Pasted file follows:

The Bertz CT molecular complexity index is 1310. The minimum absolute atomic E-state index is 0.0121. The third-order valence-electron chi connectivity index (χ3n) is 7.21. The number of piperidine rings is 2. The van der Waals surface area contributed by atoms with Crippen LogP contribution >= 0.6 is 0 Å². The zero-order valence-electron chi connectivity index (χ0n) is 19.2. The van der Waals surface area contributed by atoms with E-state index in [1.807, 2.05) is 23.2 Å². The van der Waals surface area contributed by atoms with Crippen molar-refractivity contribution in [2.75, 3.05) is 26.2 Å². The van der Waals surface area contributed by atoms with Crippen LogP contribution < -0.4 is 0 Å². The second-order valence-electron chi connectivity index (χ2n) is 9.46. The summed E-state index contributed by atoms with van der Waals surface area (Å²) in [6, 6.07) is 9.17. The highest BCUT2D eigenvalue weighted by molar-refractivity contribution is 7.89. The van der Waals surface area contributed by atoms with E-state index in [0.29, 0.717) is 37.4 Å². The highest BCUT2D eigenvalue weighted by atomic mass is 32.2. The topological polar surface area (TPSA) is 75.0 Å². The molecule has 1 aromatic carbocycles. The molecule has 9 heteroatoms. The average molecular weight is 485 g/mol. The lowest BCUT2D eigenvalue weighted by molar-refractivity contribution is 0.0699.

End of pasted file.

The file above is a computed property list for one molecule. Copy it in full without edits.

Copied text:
The Bertz CT molecular complexity index is 1310. The minimum absolute atomic E-state index is 0.0121. The third-order valence-electron chi connectivity index (χ3n) is 7.21. The number of piperidine rings is 2. The van der Waals surface area contributed by atoms with Crippen LogP contribution >= 0.6 is 0 Å². The zero-order valence-electron chi connectivity index (χ0n) is 19.2. The van der Waals surface area contributed by atoms with E-state index in [1.807, 2.05) is 23.2 Å². The van der Waals surface area contributed by atoms with Crippen molar-refractivity contribution in [2.75, 3.05) is 26.2 Å². The van der Waals surface area contributed by atoms with Crippen LogP contribution < -0.4 is 0 Å². The second-order valence-electron chi connectivity index (χ2n) is 9.46. The summed E-state index contributed by atoms with van der Waals surface area (Å²) in [6, 6.07) is 9.17. The highest BCUT2D eigenvalue weighted by molar-refractivity contribution is 7.89. The van der Waals surface area contributed by atoms with E-state index in [0.29, 0.717) is 37.4 Å². The highest BCUT2D eigenvalue weighted by atomic mass is 32.2. The topological polar surface area (TPSA) is 75.0 Å². The molecule has 1 aromatic carbocycles. The molecule has 9 heteroatoms. The average molecular weight is 485 g/mol. The lowest BCUT2D eigenvalue weighted by molar-refractivity contribution is 0.0699.